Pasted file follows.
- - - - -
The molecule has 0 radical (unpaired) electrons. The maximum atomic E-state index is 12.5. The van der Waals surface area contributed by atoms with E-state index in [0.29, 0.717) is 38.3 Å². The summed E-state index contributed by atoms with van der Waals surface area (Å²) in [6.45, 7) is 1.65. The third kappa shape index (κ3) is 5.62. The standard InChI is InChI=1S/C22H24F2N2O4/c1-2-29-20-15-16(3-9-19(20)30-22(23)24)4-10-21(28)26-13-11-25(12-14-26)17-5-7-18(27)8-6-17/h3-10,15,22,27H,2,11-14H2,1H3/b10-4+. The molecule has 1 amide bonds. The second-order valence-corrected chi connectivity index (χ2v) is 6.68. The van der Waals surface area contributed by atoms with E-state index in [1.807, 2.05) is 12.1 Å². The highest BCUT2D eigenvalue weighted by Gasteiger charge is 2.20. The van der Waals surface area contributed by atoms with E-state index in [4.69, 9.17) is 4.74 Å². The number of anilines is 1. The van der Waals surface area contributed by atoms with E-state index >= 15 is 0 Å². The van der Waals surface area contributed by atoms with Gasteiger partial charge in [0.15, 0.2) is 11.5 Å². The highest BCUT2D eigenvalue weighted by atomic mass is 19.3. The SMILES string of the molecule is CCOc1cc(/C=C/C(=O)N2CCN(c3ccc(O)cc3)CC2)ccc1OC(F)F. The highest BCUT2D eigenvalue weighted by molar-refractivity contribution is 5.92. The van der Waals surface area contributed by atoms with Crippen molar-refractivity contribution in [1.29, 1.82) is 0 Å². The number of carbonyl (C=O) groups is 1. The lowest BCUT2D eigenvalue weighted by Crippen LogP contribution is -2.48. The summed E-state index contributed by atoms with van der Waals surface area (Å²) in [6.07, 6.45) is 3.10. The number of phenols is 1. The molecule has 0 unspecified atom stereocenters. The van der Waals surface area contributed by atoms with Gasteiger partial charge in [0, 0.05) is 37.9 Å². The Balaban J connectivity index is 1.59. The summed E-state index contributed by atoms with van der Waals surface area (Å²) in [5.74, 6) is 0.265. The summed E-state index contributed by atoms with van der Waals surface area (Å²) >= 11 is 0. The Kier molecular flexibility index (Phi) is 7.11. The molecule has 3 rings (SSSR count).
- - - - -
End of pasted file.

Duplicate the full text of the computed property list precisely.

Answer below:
The molecule has 0 radical (unpaired) electrons. The maximum atomic E-state index is 12.5. The van der Waals surface area contributed by atoms with E-state index in [0.29, 0.717) is 38.3 Å². The summed E-state index contributed by atoms with van der Waals surface area (Å²) in [6.45, 7) is 1.65. The third kappa shape index (κ3) is 5.62. The standard InChI is InChI=1S/C22H24F2N2O4/c1-2-29-20-15-16(3-9-19(20)30-22(23)24)4-10-21(28)26-13-11-25(12-14-26)17-5-7-18(27)8-6-17/h3-10,15,22,27H,2,11-14H2,1H3/b10-4+. The molecule has 1 amide bonds. The second-order valence-corrected chi connectivity index (χ2v) is 6.68. The van der Waals surface area contributed by atoms with E-state index in [1.807, 2.05) is 12.1 Å². The highest BCUT2D eigenvalue weighted by Gasteiger charge is 2.20. The van der Waals surface area contributed by atoms with E-state index in [4.69, 9.17) is 4.74 Å². The number of anilines is 1. The van der Waals surface area contributed by atoms with E-state index >= 15 is 0 Å². The van der Waals surface area contributed by atoms with Gasteiger partial charge in [0.15, 0.2) is 11.5 Å². The highest BCUT2D eigenvalue weighted by atomic mass is 19.3. The SMILES string of the molecule is CCOc1cc(/C=C/C(=O)N2CCN(c3ccc(O)cc3)CC2)ccc1OC(F)F. The highest BCUT2D eigenvalue weighted by molar-refractivity contribution is 5.92. The van der Waals surface area contributed by atoms with Crippen molar-refractivity contribution in [1.29, 1.82) is 0 Å². The number of carbonyl (C=O) groups is 1. The lowest BCUT2D eigenvalue weighted by Crippen LogP contribution is -2.48. The summed E-state index contributed by atoms with van der Waals surface area (Å²) in [6.07, 6.45) is 3.10. The number of phenols is 1. The molecule has 0 unspecified atom stereocenters. The van der Waals surface area contributed by atoms with Gasteiger partial charge in [0, 0.05) is 37.9 Å². The Balaban J connectivity index is 1.59. The summed E-state index contributed by atoms with van der Waals surface area (Å²) in [5.74, 6) is 0.265. The summed E-state index contributed by atoms with van der Waals surface area (Å²) >= 11 is 0. The Kier molecular flexibility index (Phi) is 7.11. The molecule has 3 rings (SSSR count).